In vitro deubiquitination assays with multi-chain conjugates. a, Multi-chain K63Ub4 conjugates on NCB1 were prepared using pre-formed K63Ub4 free chains as described in Methods. Assays were performed as in Fig. 2a. Arrow indicates accumulated K63Ub4–NCB1 as major deubiquitinated species generated by USP14 cleavage. Asterisks indicate presumptive deconjugated K63Ub5- or other multi-chain K63Ubn–NCB1 species originating from other K63Ubn contaminants in the commercial preparation of K63Ub4. b, Ubn–NCB1 was generated using UbcH10, APC/C, and wild type ubiquitin, and purified as described in Methods. Note that this conjugate may be enriched with short multi-ubiquitin chains with different linkages, based on previous reports12. Deubiquitination assays were performed as in Fig. 2c. Arrowhead indicates di-Ub chains as major products of USP14 activity, suggesting that Ubn–NCB1 in this sample was rich in diubiquitin chains. Samples were resolved by SDS–PAGE and immunoblotted with antibody against the HA epitope (a) or Ub (b). c, TMT labelling and quantitative mass spectrometry. Purified Ubn–NCB1 was assayed in biological duplicates for each condition, and the resulting samples were analysed for specific ubiquitin chain linkages by mass spectrometry as in Fig. 2d. The experiment was repeated in biological duplicates at a 4-min point with equivalent results (data not shown).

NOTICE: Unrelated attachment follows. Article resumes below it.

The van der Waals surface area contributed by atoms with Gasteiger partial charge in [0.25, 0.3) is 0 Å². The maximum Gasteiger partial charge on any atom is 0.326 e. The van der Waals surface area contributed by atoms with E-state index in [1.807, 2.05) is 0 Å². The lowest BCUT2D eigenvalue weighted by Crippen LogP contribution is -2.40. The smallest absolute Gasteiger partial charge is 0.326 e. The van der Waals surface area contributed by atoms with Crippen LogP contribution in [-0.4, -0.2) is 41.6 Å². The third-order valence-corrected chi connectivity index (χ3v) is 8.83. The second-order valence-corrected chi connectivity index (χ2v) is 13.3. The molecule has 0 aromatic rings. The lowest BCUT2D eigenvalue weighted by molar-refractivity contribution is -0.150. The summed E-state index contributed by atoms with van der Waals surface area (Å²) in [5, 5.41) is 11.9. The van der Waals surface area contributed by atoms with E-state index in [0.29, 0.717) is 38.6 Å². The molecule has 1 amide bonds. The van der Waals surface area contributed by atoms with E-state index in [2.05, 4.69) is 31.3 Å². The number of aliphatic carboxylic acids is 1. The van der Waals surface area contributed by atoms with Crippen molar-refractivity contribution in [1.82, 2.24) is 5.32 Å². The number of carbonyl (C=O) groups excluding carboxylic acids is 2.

Extended Data Figure 9 Modelling of free ubiquitin chain cleavage by proteasome-activated Ubp6 or USP14.

Possible steric conflict between the proximal ubiquitin and proteasome-associated Ubp6 or USP14 was assessed by molecular modelling. a, As in Fig. 2f, except employing K48- or K63-linked proximal ubiquitin. b, Proximal ubiquitin with each different linkage was fitted in USP14 structure with minimal steric hindrance, and then docked onto the proteasome electron microscopy structure. Structures were obtained from the PDB database: Ubp6 and proteasome (5A5B), USP14 (2AYO), K63 di-Ub (2RR9), and ubiquitin (1UBQ). Note that for K6, 27, 29, and 33 linkages, modelling on the proteasome was not attempted because of extensive steric occlusion between proximal ubiquitin and USP14.

Extended Data Figure 10 Single-molecule studies of RPN11 show patterns of chain removal similar to those of USP14.